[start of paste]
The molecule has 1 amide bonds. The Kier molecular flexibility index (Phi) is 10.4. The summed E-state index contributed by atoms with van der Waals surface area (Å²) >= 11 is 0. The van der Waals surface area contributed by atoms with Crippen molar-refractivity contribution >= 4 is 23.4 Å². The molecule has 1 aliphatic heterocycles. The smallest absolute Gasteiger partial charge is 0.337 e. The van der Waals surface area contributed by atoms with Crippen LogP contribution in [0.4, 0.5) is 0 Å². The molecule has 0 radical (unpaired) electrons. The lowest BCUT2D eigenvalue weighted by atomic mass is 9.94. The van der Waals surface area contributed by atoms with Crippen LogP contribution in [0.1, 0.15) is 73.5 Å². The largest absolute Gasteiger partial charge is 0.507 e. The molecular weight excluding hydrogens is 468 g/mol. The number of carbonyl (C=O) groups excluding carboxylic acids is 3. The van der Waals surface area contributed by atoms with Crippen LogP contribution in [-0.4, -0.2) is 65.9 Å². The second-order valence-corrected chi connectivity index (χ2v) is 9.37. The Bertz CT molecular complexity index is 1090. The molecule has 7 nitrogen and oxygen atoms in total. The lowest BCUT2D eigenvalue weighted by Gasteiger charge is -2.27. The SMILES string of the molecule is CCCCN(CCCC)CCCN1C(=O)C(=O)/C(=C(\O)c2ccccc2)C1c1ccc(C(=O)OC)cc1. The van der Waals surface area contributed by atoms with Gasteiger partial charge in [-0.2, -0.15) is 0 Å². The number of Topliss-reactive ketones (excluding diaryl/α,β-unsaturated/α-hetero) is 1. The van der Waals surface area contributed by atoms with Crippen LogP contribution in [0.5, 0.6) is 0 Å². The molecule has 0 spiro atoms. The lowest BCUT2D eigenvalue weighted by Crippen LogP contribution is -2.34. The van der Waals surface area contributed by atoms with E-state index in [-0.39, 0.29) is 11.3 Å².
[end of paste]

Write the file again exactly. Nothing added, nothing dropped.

The molecule has 1 amide bonds. The Kier molecular flexibility index (Phi) is 10.4. The summed E-state index contributed by atoms with van der Waals surface area (Å²) >= 11 is 0. The van der Waals surface area contributed by atoms with Crippen molar-refractivity contribution >= 4 is 23.4 Å². The molecule has 1 aliphatic heterocycles. The smallest absolute Gasteiger partial charge is 0.337 e. The van der Waals surface area contributed by atoms with Crippen LogP contribution in [0.4, 0.5) is 0 Å². The molecule has 0 radical (unpaired) electrons. The lowest BCUT2D eigenvalue weighted by atomic mass is 9.94. The van der Waals surface area contributed by atoms with Crippen LogP contribution in [0.1, 0.15) is 73.5 Å². The largest absolute Gasteiger partial charge is 0.507 e. The molecular weight excluding hydrogens is 468 g/mol. The number of carbonyl (C=O) groups excluding carboxylic acids is 3. The van der Waals surface area contributed by atoms with Crippen LogP contribution in [-0.4, -0.2) is 65.9 Å². The second-order valence-corrected chi connectivity index (χ2v) is 9.37. The Bertz CT molecular complexity index is 1090. The molecule has 7 nitrogen and oxygen atoms in total. The lowest BCUT2D eigenvalue weighted by Gasteiger charge is -2.27. The SMILES string of the molecule is CCCCN(CCCC)CCCN1C(=O)C(=O)/C(=C(\O)c2ccccc2)C1c1ccc(C(=O)OC)cc1. The van der Waals surface area contributed by atoms with Gasteiger partial charge in [-0.2, -0.15) is 0 Å². The number of Topliss-reactive ketones (excluding diaryl/α,β-unsaturated/α-hetero) is 1. The van der Waals surface area contributed by atoms with Crippen LogP contribution in [0.5, 0.6) is 0 Å². The molecule has 0 spiro atoms. The lowest BCUT2D eigenvalue weighted by Crippen LogP contribution is -2.34. The van der Waals surface area contributed by atoms with E-state index in [-0.39, 0.29) is 11.3 Å².